Target: Homeschoolers

An Arizona ed-tech company and charter school, Colearn Academy, is targeting Indiana homeschoolers for recruitment to a new virtual public school charter.

Seeking a new virtual charter through Education One, the charter authorizer of Trine University, Colearn Academy Indiana (CAI) and its leaders began promoting themselves in the Indiana homeschool community as “a new homeschool option” in February of 2022. A quick look at the program revealed it does not conform to Indiana homeschooling Code. 

Colearn Academy Indiana’s application seeks approval for a public charter, accessing public funds, for private use… in the name of “homeschooling.” 

In spite of the fact that the first sentence of the Education One’s application instructions clearly defines charter schools as public schools, Colearn’s 85-page application uses the word “homeschool” 41 times, attempting to blur the line between public and private education and lure families into a program that makes grand promises without consideration for the exchange of freedom that comes with it.

Homeschools in the state of Indiana are functionally defined in Code as “non-public and non-accredited schools with less than one employee.” This proposed charter program, like all charter schools, will be publicly funded and its students will be public school students-not homeschoolers. Enrolled families trade the freedom afforded to them as homeschoolers in exchange for being held to state standards, participating in mandatory state standardized testing, curriculum approvals, and background checks.

While Colearn parents will receive three hundred dollars per semester to purchase what Colearn deems as “customized educational experiences,” the weight of the program rests with the parent or another designated adult that is hired to work for Colearn as a “program mentor.” Parents, or mentors, are then operating as public school teachers, in their own homes, as employees of Colearn. Due to this close contact with students, “program mentors” must pass a background check.

Parents participating in Colearn’s program will be forced to pass background checks to educate their own children… in their own homes.

Why the smoke and mirrors?

Despite clear definitions and intrusive and distinct program requirements that do not apply to Indiana’s homeschooled students, Colearn’s charter school application repeatedly refers to their students as “homeschoolers.” Why?

Colearn openly advocates for increased regulation of “homeschool” students:

“our target population of ‘curious, engaged families’ is often rather suspect of the utility of state-mandated testing. It is for this reason that many choose to homeschool instead. We know that our mixture of traditional and holistic assessment techniques will allay many of these families’ concerns while providing useful data necessary to ensure that all students are meeting content-area standards. This is good for families and students — they can be certain that their pupils are learning what they need to. It’s good for Indiana — we can be sure that our future citizens have the skills needed to form a strong society.” (pg. 27)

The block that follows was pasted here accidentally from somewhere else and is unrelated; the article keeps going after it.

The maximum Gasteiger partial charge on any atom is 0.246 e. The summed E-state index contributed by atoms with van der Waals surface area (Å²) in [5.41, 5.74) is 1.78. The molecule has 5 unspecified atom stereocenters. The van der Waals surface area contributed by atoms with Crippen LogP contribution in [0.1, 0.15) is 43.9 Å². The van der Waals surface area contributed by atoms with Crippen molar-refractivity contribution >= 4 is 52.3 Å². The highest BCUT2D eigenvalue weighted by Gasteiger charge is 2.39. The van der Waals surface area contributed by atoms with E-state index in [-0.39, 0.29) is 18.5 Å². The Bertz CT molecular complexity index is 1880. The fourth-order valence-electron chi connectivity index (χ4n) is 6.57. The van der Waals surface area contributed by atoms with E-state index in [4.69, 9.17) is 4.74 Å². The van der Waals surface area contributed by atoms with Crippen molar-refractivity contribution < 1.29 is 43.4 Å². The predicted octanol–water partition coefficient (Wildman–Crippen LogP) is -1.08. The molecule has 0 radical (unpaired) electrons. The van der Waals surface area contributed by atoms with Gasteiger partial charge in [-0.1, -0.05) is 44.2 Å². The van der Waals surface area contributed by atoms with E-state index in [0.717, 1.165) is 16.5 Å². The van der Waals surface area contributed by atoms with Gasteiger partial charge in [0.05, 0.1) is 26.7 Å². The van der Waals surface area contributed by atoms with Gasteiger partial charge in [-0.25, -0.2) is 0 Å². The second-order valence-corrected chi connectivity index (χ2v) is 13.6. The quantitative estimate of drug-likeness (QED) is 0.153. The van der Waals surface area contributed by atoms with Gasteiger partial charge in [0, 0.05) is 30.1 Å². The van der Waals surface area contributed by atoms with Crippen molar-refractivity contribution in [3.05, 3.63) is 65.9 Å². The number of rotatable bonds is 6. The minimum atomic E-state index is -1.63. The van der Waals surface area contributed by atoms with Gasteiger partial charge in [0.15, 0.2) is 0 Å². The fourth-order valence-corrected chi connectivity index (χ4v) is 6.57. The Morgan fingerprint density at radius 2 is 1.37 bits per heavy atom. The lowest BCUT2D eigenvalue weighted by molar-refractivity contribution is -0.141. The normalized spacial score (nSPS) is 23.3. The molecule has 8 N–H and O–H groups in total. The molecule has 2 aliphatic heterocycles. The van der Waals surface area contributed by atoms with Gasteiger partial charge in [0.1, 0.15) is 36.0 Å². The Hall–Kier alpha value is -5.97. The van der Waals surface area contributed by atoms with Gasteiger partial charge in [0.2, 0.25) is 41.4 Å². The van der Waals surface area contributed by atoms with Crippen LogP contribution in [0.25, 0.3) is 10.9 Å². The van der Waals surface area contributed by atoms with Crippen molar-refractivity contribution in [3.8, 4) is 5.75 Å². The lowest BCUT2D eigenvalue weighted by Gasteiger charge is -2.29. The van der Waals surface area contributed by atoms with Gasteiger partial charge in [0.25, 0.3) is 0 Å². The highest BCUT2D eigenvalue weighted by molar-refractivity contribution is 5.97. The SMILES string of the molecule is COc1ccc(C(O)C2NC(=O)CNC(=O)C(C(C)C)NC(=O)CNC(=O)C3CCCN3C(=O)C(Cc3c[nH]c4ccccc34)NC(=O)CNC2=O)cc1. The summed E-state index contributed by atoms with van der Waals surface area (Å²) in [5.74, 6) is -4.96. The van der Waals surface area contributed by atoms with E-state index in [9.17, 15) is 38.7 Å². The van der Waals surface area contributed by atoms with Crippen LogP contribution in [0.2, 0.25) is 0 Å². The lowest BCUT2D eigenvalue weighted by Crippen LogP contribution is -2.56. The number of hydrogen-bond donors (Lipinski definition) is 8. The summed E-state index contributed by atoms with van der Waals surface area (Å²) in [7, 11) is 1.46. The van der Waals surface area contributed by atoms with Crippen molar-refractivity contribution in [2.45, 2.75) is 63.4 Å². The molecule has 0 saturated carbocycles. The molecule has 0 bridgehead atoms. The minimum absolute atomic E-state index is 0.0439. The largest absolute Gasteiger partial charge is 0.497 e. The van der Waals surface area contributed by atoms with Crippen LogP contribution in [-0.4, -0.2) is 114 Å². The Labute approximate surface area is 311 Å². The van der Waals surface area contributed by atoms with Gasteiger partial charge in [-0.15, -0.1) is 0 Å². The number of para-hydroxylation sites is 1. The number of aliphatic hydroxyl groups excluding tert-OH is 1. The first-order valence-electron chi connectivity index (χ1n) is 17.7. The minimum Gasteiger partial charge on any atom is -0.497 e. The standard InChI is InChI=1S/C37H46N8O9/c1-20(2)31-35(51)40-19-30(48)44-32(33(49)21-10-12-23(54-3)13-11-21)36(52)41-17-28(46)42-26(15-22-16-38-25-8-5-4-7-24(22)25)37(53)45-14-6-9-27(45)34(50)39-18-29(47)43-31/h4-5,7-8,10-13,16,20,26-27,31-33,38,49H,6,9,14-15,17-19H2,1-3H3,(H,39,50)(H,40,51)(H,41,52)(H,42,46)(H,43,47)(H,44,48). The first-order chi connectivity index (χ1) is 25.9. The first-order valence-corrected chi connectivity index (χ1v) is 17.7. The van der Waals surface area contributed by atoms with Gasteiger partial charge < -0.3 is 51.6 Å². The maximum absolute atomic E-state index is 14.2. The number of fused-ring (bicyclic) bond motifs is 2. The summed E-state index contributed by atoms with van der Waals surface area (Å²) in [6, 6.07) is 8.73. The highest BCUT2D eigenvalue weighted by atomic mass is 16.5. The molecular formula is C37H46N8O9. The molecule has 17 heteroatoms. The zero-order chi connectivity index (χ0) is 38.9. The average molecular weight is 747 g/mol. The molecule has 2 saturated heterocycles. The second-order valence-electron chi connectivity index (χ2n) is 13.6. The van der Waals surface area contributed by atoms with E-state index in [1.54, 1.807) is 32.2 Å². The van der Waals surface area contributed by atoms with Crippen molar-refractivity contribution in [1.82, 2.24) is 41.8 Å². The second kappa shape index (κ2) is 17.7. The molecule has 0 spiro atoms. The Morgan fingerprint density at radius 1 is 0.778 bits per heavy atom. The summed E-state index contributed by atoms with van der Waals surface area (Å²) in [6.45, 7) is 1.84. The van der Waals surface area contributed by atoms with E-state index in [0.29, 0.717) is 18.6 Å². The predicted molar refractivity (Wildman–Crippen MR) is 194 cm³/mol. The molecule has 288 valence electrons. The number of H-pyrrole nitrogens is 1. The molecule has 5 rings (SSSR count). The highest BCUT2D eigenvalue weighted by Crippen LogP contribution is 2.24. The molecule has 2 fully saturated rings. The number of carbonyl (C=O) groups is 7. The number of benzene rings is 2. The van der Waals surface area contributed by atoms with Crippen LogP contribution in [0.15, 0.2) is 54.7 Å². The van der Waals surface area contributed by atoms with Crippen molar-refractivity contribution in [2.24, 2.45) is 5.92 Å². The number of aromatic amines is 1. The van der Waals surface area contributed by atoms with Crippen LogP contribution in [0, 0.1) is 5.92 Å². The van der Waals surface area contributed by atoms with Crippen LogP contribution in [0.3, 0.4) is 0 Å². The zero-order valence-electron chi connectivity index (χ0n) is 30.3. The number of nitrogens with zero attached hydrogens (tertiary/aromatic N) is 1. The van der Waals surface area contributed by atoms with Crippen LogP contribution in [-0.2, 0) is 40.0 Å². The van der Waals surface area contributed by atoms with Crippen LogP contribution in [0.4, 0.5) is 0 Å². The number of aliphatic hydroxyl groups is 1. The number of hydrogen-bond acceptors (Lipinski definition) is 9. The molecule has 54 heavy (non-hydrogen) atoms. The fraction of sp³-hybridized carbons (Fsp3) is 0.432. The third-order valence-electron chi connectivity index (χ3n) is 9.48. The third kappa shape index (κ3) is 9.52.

According to Colearn, your children belong to the state-for the “good” of Indiana.

In its application, Colearn Academy further degrades the homeschool community by stating “rural” homeschooling families:

  • have a lack of professional development opportunities for parents instructing their children.
  • have an increased need for resources that they’re unable to find.
  • have difficulty participating in field trips.
  • “have limited access to an abundance of opportunities to connect with peers”

Colearn claims that Marion (Indianapolis), Johnson (Greenwood, Franklin), Hamilton (Carmel), Boone (Zionsville, Whitestown), and Hendricks (Brownsburg, Avon, Plainfield) counties are “rural” communities lacking opportunities. The other counties on the list are Howard (Kokomo), Tippecanoe (West Lafayette), Hancock (Greenfield), Shelby (Shelbyville), Grant (Marion), and Madison (Anderson) Counties are all rural. 

While some of these counties have rural areas, they certainly are not devoid of ample educational resources. Several have access to local colleges such as Purdue University, Anderson University, Franklin College, IU Kokomo, Taylor University, Wabash College, and DePauw University, not to mention the numerous nearby universities located in Marion County. Marion County is the most populous county in the state.

Colearn’s application also highlights how they sought the support of homeschool leaders in Indiana this past summer. Amanda Owens, one of the leaders referenced in CAI’s application, shared the following statement with our IAHE Action team.